• Rebate: when the assessment rate drops below the base rate after a period of time with no reportable claims
  • Surcharge: when the assessment rate increases beyond the base rate due to reportable claims (this amount can climb to 100% or higher of the base rate if changes are not made to prevent workplace injuries or illnesses)
  • Experience Rating: the percentage of rebate or surcharge a company is currently paying based on their claims history over the past X years.
  • Net Rate: the dollar amount per $100 of assessable payroll based on a company’s experience rating
  • Premium: the amount of assessment paid to the insurer

To illustrate, let’s assume an employer manufactures widgets at a base rate of $2 per $100 of payroll. The assessment would be calculated as follows:

  • Using a base rate of $2 per $100 of assessable payroll
  • Let’s assume that this employer has had a number of claims over the past three years and has a current experience rating of 23.5% surcharge.
  • This would mean that the employers current Net Rate would be $2.47 per $100 of assessable payroll
  • Let’s now assume that the employer has a $5 million assessable payroll per year
  • With this information we can use the following formula to calculate:
    • the Base Premium which would be $100, 000 per year at a 0% rebate or 0% surcharge
    • the Current Premium is $123,500 per year based on 23.5% surcharge

Now with that in mind, let’s have a look at the overall costs of an incident. As you can see by the illustration below, the insured costs are just the tip of the iceberg, and the uninsured costs can be a lot higher. For every $1 paid for compensation there can be $5 or more in uninsured costs, meaning these costs are not recoverable.

An iceberg illustration showing that for every dollar of insured costs (the tip of the iceberg), there are five or more dollars of uninsured costs (the submerged portion of the iceberg).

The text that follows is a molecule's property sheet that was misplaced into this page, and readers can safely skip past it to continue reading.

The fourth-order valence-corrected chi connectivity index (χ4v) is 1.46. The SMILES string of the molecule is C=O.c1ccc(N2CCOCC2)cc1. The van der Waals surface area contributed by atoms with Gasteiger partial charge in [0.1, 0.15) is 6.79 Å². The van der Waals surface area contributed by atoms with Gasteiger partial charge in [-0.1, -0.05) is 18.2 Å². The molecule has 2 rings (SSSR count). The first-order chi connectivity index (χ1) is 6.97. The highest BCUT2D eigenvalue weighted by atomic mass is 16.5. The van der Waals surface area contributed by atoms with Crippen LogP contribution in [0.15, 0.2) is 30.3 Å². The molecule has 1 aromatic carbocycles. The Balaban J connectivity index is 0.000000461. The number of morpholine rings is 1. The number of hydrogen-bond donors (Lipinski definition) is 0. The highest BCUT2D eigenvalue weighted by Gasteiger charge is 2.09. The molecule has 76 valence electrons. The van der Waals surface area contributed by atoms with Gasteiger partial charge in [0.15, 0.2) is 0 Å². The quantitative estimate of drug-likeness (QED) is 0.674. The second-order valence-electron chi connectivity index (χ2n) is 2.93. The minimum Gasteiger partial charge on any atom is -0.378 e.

Insured costs cover such items as medical expenses, compensation paid to the workers, and insurance premiums paid as a result of making claims on equipment or property damages.

Uninsured costs (those not covered by any insurance) can include:

  • Injured worker time: time that must be paid to the worker for what remains of the day of injury
  • Co-worker time: overtime and replacement worker wages paid in order to replace an injured worker, as well as time lost through sympathy, curiosity, and work interruption
  • Incidental time lost due to clean-up and review hearings
  • Time spent by the supervisor investigating the incident, training a replacement staff member, or putting together a return-to-work agenda
  • General loss of monies due to:
    • Claims costs
    • Replacing and training a new worker
    • Production loss due to investigations
    • Clean-up and repairs (if required)
    • Production slowdown upon worker's return
    • Loss of good-will due to the incident (the incident will be published if it is severe enough)
  • Property loss: equipment that cannot be insured or replaced due to age, obsolescence, or overall replacement costs
  • Other losses: including penalties, fines, and citations

(Learn about The 5 Expenses You'll Avoid by Investing in Machine Safety)

Competitive Advantage

Most businesses are primarily about making a profit, and a business that is not profitable will not stay in business for very long.

Incidents, especially those with long periods of lost time, cut directly into profits, making them a competitive disadvantage.

Companies that have a good safety management system in place and manage their claims will see an overall decrease in losses due to workplace incidents and illnesses, while seeing an overall increase in profit compared to a similar company without an SMS in place to prevent losses due to workplace incidents.

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Written by Andrew McKenzie, CRSP | Environmental Health & Safety Professional

Andrew McKenzie, CRSP

Environmental Health and Safety Professional with 20+ years of Occupational Health, Safety, Environmental and Hygiene experience in various industries including manufacturing, construction, and occupational hygiene. Skilled in Workplace Safety, Administration, Program Development, Team Building and Mentoring, Safety Management Systems, and Story Telling.